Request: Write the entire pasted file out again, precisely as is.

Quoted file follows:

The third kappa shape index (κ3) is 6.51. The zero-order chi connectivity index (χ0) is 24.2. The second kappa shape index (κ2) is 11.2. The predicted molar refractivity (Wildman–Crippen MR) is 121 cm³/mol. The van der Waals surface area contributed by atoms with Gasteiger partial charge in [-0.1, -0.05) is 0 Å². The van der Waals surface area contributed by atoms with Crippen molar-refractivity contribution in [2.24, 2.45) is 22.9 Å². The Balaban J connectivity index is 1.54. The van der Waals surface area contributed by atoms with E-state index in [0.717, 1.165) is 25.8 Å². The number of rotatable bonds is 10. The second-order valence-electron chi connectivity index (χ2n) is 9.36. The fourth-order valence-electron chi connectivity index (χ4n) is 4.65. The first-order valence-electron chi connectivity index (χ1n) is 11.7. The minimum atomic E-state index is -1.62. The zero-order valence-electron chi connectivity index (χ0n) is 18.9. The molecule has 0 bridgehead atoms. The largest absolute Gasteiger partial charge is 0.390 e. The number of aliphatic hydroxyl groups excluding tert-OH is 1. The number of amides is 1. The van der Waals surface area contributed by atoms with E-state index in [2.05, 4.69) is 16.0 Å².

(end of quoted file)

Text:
The third kappa shape index (κ3) is 6.51. The zero-order chi connectivity index (χ0) is 24.2. The second kappa shape index (κ2) is 11.2. The predicted molar refractivity (Wildman–Crippen MR) is 121 cm³/mol. The van der Waals surface area contributed by atoms with Gasteiger partial charge in [-0.1, -0.05) is 0 Å². The van der Waals surface area contributed by atoms with Crippen molar-refractivity contribution in [2.24, 2.45) is 22.9 Å². The Balaban J connectivity index is 1.54. The van der Waals surface area contributed by atoms with E-state index in [0.717, 1.165) is 25.8 Å². The number of rotatable bonds is 10. The second-order valence-electron chi connectivity index (χ2n) is 9.36. The fourth-order valence-electron chi connectivity index (χ4n) is 4.65. The first-order valence-electron chi connectivity index (χ1n) is 11.7. The minimum atomic E-state index is -1.62. The zero-order valence-electron chi connectivity index (χ0n) is 18.9. The molecule has 0 bridgehead atoms. The largest absolute Gasteiger partial charge is 0.390 e. The number of aliphatic hydroxyl groups excluding tert-OH is 1. The number of amides is 1. The van der Waals surface area contributed by atoms with E-state index in [2.05, 4.69) is 16.0 Å².